As Christians we need to move further in maturity, to not only be absolved of our guilt and sin and shame but move on to restoring that which was never ours to have.

And to be more than okay with any potential inconvenience.

To say it another way if I can quote Blink 182, after the watching, the waiting and the commiserating comes partnership with God in restoration.

Young Camel Knees

It was Eugene Peterson, who in the introduction to his Message translation of the book of James that taught me the nickname for the apostle James, the brother of Jesus, was “Old Camel Knees.” The nickname, which I think cute, was given to him because the amount of time he spent in prayer. The theory being that he so often prayed on his knees, repenting and asking forgiveness on behalf of others that he developed calluses.


As cute as the nickname is, it is also radical. It speaks to devotion and reverence to the Lord. It speaks of the holy gripping he felt when it came to injustice and the lostness of those around him. With the nickname, I also imagine at some point he had difficulty getting up. But maybe that image is not true.

I have to get surgery on my knee; I’ve never had surgery, never been sedated; at the same time I’ve never walked with a limp literally speaking for this long (only 3 weeks). Metaphorically speaking, I suppose someone could make a case that I’ve limped for longer, but let’s not, because I’m looking to keep a happy baseline in this season.

My prognosis is quite long, but to disgust you I will describe it: In my knee, I have a leaky cyst, arthritis, bone spurs, a bucket tear in my meniscus and a several-year-old ruptured ACL that has likely shriveled like a wilted flower stem beneath my patella. It makes sense that my prognosis was that long to coincide with the extraordinary loud MRI.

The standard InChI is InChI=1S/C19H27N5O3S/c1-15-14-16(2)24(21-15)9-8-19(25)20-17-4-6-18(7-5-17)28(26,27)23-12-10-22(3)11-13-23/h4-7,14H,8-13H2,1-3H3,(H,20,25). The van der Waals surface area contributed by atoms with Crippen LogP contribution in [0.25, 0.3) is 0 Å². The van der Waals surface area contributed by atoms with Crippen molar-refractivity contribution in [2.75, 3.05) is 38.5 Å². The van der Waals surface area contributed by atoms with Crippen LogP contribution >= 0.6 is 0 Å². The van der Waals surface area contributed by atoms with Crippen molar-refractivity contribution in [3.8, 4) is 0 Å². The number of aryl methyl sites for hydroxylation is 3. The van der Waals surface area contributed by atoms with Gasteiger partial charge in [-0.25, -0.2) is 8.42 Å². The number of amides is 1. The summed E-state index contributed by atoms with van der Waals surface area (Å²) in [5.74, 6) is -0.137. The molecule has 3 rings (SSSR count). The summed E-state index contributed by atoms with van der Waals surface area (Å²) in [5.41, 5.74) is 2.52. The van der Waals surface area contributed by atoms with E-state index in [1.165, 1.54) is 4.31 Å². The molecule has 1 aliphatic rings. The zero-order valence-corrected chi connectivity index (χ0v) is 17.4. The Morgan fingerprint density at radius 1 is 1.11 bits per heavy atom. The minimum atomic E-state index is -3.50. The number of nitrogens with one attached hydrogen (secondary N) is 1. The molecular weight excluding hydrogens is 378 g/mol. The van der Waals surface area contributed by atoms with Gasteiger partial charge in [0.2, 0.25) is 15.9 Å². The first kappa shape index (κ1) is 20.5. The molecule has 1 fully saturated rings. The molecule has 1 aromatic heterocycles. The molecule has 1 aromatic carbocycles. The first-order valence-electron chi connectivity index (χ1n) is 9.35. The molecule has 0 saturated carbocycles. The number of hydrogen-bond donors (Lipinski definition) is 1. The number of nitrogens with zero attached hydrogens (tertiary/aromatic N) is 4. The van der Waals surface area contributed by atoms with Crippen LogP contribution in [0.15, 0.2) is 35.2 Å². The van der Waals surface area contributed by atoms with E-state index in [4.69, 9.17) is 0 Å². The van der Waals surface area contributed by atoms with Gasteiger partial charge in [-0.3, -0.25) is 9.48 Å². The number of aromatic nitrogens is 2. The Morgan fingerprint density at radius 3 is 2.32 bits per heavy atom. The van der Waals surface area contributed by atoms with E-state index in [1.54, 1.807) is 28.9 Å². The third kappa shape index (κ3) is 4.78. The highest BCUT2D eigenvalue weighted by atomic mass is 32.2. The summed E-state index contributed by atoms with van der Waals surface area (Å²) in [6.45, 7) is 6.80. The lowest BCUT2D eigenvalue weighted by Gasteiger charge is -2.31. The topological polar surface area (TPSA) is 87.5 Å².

During MRI’s they play the sounds you would hear coming out of a power station during a nuclear fallout so that no matter what, your prognosis is not as bad as it seems (just an FYI in case you were looking for a fun thing to do on your next personal day off from work).

I say all this because it is surprising the things you can still do when you have tears and ruptures in an area that enables you to walk. I have found I am way more aware and honoring towards my left leg which I rely on much more for balance, though I previously looked down on it for not being able to kick as strongly. (I think my left leg only ever scored one goal in soccer during recreational regulation which is the only arena in which records without an agenda are kept)